BULTER COUNTY — Homeowners across Ohio are receiving letters from their county alerting them to a big increase in their home values -- and taxes.
Some are wondering how they are going to pay those bills.
Larry Dienger loves his West Chester home of more than 25 years.
But he wonders how much longer he can stay, with property values and taxes soaring.
"My home value, percentage increase, went up 36.5 percent from the value the previous year," he said. "That's outrageous!"
Dienger's taxes are going up $900 a year.
He worries more, though, about retirees near him.
"You are going to see a lot of defaults and a lot of people not being able to pay their taxes," he said. "And a lot of foreclosures."
A few weeks back, we reported on sticker shock in Hamilton County, where the average home value is up 14 percent (similar to Butler County's average).
Counties are following Ohio law
So, who can you blame for this?
Ohio law, passed by your elected legislators.
Every three years, under the law, counties must reassess property values based on the most recent home sales. And recent home sale prices have been breaking records, nationwide.
Other states, including Kentucky, Indiana, and Pennsylvania, have rolling reassessments, primarily when the home sells, so the jump in values is not as dramatic for owners.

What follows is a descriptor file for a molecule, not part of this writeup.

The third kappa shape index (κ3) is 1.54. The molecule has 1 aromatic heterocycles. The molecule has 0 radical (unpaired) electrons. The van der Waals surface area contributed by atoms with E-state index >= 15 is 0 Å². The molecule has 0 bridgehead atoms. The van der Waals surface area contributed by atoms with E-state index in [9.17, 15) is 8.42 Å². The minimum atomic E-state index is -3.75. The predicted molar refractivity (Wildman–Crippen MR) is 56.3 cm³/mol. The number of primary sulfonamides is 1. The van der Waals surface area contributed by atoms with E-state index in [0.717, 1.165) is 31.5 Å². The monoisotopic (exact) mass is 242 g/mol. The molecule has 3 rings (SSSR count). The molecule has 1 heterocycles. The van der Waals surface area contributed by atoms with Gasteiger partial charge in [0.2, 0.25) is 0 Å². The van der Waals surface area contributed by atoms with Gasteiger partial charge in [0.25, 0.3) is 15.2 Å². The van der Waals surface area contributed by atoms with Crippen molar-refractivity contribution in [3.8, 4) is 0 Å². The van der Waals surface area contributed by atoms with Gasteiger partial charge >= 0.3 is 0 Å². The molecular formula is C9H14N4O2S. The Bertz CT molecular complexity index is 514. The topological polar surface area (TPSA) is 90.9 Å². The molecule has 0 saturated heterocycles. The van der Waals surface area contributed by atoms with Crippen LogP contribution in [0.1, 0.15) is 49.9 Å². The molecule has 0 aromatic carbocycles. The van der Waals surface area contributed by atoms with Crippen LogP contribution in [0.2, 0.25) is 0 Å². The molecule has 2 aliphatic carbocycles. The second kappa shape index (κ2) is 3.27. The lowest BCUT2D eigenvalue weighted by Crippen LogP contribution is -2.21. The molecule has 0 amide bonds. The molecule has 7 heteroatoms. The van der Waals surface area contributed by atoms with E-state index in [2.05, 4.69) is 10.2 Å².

But Butler County Treasurer Nancy Nix says even if your valuation is up 20 percent, that doesn't mean your taxes will rise the same 20 percent.
"The taxes do not go up proportional to the values going up," she said.
Hamilton County Auditor Dusty Rhodes told us in a December report that even if your home goes up 20 percent in valuation, your taxes may go up just 2 or 3 percent, since schools cannot profit off of valuation increases.
Nix says the high tax increases in several Butler County communities in 2021 are primarily levy-based: West Chester is adding police and fire levies, while Hamilton has added a road levy on top of everything, for instance.
"Mainly the areas of Hamilton, Middletown and West Chester (which had levies pass) are where we are getting the majority of complaints," Nix said. "We had two thousand calls last week."
What you can do
So how can you fight your new valuation?
- Contact your county Board of Revision. CLICK HERE for Butler Country.
- File an appeal by March 31st.
- You can also request a payment plan to spread out your bi-annual payments.
- Pay taxes through your mortgage holder, so you just pay a small amount each month.
Dienger says it's great to know that he could sell his home for much more now, but that doesn't help.
"It's crazy right now. It’s a seller's market," he said. "I don’t want to sell my house. I love my house."
Many others would like to stay, but say it will be difficult.
Butler County received 50 letters disputing the new values in just the first few days, and is preparing for hundreds more.
As always, don’t waste your money.
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